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Results of switching to milnacipran in fibromyalgia patients with an inadequate response to duloxetine: a phase IV pilot study.

Bateman L, Palmer RH, Trugman JM, Lin Y - J Pain Res (2013)

Bottom Line: The small placebo group was included solely to blind the study and minimize expectation bias among patients and investigators, and there was no preplanned statistical comparison between treatment groups.The primary efficacy parameter was the percentage of patients rating themselves as "much improved" or "very much improved" on the Patient Global Impression of Change (PGIC) at the final visit.Nausea and dizziness were the most common treatment-emergent adverse events in patients switched to milnacipran, reported in 21% and 15%, respectively, of patients in this group.

View Article: PubMed Central - PubMed

Affiliation: Fatigue Consultation Clinic, Salt Lake City, UT.

ABSTRACT

Background: The purpose of this study was to evaluate the safety, tolerability, and efficacy of milnacipran following a direct switch from duloxetine in fibromyalgia patients experiencing inadequate clinical response to duloxetine after receiving treatment for 6 weeks or longer.

Methods: This exploratory study included 107 patients with fibromyalgia who had been treated with duloxetine 60 mg/day for at least 4 weeks prior to enrollment. Following a 2-week open-label period on duloxetine, patients who had visual analog scale pain scores ≥ 40 and were dissatisfied with current treatment were randomized 4:1 to milnacipran 100 mg/day (n = 86) or placebo (n = 21) for 10 weeks of double-blind treatment. The small placebo group was included solely to blind the study and minimize expectation bias among patients and investigators, and there was no preplanned statistical comparison between treatment groups. The primary efficacy parameter was the percentage of patients rating themselves as "much improved" or "very much improved" on the Patient Global Impression of Change (PGIC) at the final visit. Other efficacy parameters included changes in one-week recall visual analog scale pain, Fibromyalgia Impact Questionnaire Revised (FIQR), and Multiple Ability Self-Report Questionnaire (MASQ).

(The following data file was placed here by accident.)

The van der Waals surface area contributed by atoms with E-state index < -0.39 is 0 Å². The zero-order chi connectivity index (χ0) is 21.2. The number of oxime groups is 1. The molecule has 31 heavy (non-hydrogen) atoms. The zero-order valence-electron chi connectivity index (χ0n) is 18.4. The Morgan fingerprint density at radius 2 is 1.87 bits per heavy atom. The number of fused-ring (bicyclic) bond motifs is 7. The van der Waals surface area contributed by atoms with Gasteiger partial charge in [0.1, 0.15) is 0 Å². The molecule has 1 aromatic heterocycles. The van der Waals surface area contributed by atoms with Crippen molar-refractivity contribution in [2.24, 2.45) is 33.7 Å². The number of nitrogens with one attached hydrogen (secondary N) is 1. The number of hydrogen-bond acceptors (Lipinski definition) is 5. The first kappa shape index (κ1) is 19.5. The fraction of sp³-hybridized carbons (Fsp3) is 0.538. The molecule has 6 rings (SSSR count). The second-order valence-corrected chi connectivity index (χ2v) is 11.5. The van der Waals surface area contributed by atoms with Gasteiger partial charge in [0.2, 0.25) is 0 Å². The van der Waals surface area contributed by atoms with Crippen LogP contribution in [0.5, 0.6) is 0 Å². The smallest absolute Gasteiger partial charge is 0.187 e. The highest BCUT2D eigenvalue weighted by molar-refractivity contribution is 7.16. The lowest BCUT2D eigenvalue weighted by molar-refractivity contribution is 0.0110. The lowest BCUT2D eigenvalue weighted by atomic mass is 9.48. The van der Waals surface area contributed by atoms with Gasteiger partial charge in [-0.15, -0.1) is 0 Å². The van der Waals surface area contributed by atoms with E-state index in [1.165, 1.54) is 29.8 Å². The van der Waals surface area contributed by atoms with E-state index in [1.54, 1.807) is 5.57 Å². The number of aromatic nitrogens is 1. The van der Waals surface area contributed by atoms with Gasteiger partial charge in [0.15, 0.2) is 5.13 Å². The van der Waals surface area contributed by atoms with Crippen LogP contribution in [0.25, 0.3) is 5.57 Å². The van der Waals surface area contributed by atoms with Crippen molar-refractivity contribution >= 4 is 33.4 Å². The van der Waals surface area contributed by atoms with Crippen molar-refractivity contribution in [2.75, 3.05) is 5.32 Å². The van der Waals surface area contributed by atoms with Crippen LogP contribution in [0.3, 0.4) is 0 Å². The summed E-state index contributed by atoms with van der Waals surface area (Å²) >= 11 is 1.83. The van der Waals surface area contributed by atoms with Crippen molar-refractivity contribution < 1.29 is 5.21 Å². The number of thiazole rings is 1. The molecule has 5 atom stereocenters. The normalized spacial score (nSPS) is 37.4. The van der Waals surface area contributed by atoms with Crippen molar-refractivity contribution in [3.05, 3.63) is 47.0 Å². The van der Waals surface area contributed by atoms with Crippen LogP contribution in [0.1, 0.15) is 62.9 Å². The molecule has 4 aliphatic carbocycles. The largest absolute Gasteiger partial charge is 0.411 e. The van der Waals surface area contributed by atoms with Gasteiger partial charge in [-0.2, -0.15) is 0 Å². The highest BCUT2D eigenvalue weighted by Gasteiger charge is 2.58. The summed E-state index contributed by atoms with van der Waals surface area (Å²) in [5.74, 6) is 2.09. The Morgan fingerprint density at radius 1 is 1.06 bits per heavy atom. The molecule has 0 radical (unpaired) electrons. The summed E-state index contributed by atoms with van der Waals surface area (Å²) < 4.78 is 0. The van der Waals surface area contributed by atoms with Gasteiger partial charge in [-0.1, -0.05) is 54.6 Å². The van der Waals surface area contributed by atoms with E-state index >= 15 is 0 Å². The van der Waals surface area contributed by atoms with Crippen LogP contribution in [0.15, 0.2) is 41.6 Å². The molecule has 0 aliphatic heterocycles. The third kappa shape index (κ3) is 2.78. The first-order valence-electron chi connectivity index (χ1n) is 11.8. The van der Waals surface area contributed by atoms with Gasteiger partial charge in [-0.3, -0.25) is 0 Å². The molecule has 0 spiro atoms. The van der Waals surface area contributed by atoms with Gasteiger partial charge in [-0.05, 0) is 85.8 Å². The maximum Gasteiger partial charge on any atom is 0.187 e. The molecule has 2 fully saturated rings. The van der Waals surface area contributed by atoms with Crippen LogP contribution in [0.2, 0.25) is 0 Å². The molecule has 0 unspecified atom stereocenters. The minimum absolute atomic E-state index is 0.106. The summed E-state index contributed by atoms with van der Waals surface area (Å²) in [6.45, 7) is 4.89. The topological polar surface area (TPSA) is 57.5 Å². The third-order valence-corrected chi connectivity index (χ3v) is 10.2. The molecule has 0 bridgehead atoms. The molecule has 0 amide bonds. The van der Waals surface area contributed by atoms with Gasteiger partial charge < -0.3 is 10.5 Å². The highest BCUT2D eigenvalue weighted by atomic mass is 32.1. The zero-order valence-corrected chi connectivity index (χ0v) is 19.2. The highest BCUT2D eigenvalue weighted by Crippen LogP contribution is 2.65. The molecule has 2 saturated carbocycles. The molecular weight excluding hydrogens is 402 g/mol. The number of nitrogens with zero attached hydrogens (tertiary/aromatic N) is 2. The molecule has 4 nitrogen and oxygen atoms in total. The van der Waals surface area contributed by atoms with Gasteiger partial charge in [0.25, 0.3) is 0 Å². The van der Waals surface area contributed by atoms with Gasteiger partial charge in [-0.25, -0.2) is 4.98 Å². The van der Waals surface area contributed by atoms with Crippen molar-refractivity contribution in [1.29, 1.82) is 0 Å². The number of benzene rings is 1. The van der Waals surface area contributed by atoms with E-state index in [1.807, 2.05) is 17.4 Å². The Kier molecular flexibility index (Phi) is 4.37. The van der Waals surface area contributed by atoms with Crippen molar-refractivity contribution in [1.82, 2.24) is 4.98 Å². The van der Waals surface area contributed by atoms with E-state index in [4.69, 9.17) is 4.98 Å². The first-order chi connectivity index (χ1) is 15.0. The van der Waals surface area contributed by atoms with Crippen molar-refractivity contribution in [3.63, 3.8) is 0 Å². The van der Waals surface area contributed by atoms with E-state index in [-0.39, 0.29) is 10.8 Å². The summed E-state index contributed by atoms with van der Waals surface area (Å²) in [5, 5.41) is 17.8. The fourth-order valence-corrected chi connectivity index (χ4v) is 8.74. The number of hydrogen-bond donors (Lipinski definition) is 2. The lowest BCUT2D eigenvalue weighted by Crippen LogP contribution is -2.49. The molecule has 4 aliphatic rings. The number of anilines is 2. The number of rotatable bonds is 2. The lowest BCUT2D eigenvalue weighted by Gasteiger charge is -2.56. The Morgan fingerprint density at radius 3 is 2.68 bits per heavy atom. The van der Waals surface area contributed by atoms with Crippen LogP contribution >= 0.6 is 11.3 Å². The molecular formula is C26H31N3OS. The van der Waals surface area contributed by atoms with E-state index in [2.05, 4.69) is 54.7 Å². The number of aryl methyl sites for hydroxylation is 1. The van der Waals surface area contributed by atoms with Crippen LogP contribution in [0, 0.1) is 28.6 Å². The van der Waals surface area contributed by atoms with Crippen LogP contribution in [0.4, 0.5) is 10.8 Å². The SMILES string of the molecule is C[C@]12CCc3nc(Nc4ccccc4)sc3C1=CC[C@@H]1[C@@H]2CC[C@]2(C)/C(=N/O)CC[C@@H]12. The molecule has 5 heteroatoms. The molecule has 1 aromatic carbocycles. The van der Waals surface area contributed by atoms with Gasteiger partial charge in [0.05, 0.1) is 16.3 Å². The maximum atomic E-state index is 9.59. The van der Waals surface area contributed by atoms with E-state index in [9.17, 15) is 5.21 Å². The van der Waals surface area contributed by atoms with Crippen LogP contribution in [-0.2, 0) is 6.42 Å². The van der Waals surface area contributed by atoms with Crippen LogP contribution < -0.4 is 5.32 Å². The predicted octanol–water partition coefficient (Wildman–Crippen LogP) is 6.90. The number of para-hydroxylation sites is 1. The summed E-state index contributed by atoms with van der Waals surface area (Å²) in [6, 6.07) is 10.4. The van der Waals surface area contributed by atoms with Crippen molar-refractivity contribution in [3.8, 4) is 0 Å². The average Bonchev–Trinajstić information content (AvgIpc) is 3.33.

Results: Of patients switched to milnacipran, 32.9% were classified as PGIC responders, and they also demonstrated improvement in visual analog scale pain, FIQR total, and MASQ total scores (mean changes from baseline were -12.3, -7.77, and -2.39, respectively). Nausea and dizziness were the most common treatment-emergent adverse events in patients switched to milnacipran, reported in 21% and 15%, respectively, of patients in this group.